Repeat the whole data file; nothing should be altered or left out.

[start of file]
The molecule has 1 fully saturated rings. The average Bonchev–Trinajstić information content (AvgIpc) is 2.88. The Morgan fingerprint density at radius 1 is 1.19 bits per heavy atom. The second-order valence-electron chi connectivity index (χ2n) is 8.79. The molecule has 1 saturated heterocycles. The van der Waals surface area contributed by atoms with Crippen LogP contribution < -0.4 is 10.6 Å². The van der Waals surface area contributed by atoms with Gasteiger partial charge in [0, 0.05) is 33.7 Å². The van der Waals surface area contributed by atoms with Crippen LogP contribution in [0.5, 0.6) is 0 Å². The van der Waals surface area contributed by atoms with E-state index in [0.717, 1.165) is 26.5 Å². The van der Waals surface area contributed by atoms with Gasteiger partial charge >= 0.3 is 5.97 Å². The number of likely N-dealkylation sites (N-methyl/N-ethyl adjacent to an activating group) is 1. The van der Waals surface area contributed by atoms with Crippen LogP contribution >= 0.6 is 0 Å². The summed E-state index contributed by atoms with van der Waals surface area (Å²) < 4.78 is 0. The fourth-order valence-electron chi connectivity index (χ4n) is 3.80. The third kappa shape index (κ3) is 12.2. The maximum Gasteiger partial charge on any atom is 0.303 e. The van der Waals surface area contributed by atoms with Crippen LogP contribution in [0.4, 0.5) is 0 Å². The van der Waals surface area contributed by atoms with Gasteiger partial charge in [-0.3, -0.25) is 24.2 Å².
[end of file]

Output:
The molecule has 1 fully saturated rings. The average Bonchev–Trinajstić information content (AvgIpc) is 2.88. The Morgan fingerprint density at radius 1 is 1.19 bits per heavy atom. The second-order valence-electron chi connectivity index (χ2n) is 8.79. The molecule has 1 saturated heterocycles. The van der Waals surface area contributed by atoms with Crippen LogP contribution < -0.4 is 10.6 Å². The van der Waals surface area contributed by atoms with Gasteiger partial charge in [0, 0.05) is 33.7 Å². The van der Waals surface area contributed by atoms with Crippen LogP contribution in [0.5, 0.6) is 0 Å². The van der Waals surface area contributed by atoms with E-state index in [0.717, 1.165) is 26.5 Å². The van der Waals surface area contributed by atoms with Gasteiger partial charge >= 0.3 is 5.97 Å². The number of likely N-dealkylation sites (N-methyl/N-ethyl adjacent to an activating group) is 1. The van der Waals surface area contributed by atoms with Crippen LogP contribution >= 0.6 is 0 Å². The summed E-state index contributed by atoms with van der Waals surface area (Å²) < 4.78 is 0. The fourth-order valence-electron chi connectivity index (χ4n) is 3.80. The third kappa shape index (κ3) is 12.2. The maximum Gasteiger partial charge on any atom is 0.303 e. The van der Waals surface area contributed by atoms with Crippen LogP contribution in [0.4, 0.5) is 0 Å². The van der Waals surface area contributed by atoms with Gasteiger partial charge in [-0.3, -0.25) is 24.2 Å².